Meet Victoria Sinka

Victoria Sinka is a Research Assistant in the ARDAC Kidney Health Study at the Centre for Kidney Research, based in Kids Research, SCHN. Victoria is of Aboriginal, Australian Southsea Islander and Maltese descent. We like to acknowledge her Pitjantjatjara , Australian Southsea Islander and Maltese ancestors, especially this International Women’s Day.

Victoria’s dedication to her work in healthcare and research started from her roots. On her Indigenous side, her family and ancestors are known knowledge holders, and are deep thinkers and diplomats. On her Maltese side, her ancestors were in the Order of the Knights of St John Malta in the oldest running humanitarian and medical order.

“I give credit to my ancestors for shaping and guiding me in my work in healthcare provided through research.”

“Having also had a premature baby in 2009, I was grateful for the care by the staff at Grace Ward in the Children’s Hospital at Westmead and I knew I wanted to give back and make an impact on Australia’s health.”

How are you pushing boundaries in your field?

As an Indigenous researcher, I feel a great responsibility to contribute to research by bringing Indigenous methods and approaches in how we synthesis and conduct our research, especially including Indigenous people in the data and co creating the research.

Why is empowering other women important?

There is so much work to do, especially in research and healthcare. We, as women contribute so much to the field of STEMM and we need to empower other women, to build a support network and a tribe around us.

Someone has to carry on my work after I retire, let it be more women!

How are you achieving this?

I am privileged to be regularly invited as a guest lecturer at universities and am honoured to have the opportunity to speak to many young people (and young women) on the potential you can have in a career in research.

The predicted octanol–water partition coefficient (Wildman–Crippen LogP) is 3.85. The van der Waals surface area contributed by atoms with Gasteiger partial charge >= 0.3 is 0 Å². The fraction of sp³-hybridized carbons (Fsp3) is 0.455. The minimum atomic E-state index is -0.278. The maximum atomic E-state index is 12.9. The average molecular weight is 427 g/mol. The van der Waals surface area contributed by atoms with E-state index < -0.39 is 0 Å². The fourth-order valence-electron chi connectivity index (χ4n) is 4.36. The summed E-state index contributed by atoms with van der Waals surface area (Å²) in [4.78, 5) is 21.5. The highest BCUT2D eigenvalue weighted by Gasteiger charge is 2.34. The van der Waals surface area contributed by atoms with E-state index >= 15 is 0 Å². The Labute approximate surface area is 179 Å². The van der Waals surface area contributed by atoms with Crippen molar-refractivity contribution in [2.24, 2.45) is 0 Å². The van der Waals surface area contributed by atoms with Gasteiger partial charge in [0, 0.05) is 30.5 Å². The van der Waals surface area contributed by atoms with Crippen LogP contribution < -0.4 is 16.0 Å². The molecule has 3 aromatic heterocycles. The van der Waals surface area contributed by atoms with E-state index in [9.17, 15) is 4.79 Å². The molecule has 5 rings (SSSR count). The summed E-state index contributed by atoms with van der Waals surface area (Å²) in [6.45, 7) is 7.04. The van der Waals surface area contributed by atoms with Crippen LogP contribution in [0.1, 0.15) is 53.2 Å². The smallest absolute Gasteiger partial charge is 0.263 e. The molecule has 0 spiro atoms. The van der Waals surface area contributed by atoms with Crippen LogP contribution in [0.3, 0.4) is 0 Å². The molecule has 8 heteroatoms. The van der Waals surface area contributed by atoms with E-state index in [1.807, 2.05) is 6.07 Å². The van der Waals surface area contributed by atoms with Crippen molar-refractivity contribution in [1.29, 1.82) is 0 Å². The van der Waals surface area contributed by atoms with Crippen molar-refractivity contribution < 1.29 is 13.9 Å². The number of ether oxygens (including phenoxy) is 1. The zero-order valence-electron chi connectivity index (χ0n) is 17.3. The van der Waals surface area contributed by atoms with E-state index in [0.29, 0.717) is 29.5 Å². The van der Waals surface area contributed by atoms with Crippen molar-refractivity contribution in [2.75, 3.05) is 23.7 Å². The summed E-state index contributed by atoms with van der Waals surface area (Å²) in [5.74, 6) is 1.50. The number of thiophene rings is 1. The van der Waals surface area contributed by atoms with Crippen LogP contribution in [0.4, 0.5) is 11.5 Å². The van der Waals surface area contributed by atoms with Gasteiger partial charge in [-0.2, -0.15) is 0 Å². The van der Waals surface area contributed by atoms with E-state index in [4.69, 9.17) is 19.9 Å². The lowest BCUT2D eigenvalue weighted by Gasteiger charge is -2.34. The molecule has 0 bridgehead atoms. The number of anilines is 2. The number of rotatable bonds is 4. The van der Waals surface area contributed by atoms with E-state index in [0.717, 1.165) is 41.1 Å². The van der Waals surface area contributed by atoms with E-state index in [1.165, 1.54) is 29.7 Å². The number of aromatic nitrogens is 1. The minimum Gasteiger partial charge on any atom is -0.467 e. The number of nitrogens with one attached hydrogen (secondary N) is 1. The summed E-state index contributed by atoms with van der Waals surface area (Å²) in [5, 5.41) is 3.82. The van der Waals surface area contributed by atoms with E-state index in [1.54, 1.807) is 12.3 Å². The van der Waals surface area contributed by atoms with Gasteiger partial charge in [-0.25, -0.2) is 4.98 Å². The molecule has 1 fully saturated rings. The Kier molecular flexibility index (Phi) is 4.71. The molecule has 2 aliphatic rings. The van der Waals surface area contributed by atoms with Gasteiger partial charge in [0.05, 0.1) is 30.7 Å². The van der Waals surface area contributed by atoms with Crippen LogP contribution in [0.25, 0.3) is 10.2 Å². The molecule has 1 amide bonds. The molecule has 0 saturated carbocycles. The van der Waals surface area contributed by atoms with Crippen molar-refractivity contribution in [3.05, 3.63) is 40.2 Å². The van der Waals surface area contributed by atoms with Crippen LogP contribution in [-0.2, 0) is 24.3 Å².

What is your advice for other women wanting to further themselves and their career?

I encourage everyone to try. Let your lecturers and teachers know of your interests. Find and align yourself with a mentor, apply for opportunities in student scholarships and simply give it a go. A little spark can start a fire!

In keeping with the “Choose to Challenge” theme, what do you think is the most important thing to challenge?

For Indigenous people to be included in health research design and data sets and the way we fundamentally conduct research overall. It is a crucial step to closing the gap and I hope my fellow colleagues and community will continue to challenge this.

What has been the biggest thing that has helped you in your career?

I have a wonderful support network around me - family, friends and colleague. Many are women and mothers themselves, with a lot of experiences in their field that continue to guide and support me.

My mother in particular, has also been a great source of support and I can’t thank her enough.

What has been your greatest challenge and how do you inspire other women to choose to challenge?

Although there are other Indigenous people in the study, I am the only Indigenous woman working in my core team. This comes with challenges, especially with the methodology of the work we do.

I highly encourage other women to choose to challenge this as we, as women have a lot of wisdom to offer in our respective fields.

What values do you hope to instil in others about women in the workforce?

To remember that you deserve to be here. Women before us have fought hard for us to be where we are today and we should take every opportunity to thrive in the workforce.

Who is your role model/inspiration?

I’d like to highlight 2 Indigenous women, that continue to challenge in having Aboriginal health in Aboriginal hands at SCHN; Rita Williams, Senior Aboriginal Education Officer who founded ARDAC.

“Because of her, we can”.

Without her challenging the system, myself and many Indigenous experts wouldn’t be here doing this research study, that is going into its 20th year. Also the formidable Kerry Smith, Aboriginal Child and Mental Health Service Priority Advisor, who worked to challenge and improve the support for suicide prevention in Aboriginal communities for Aboriginal community-led developed and implemented initiatives.

Read more about some of the other inspiring women across our Network in celebration of International Women’s Day.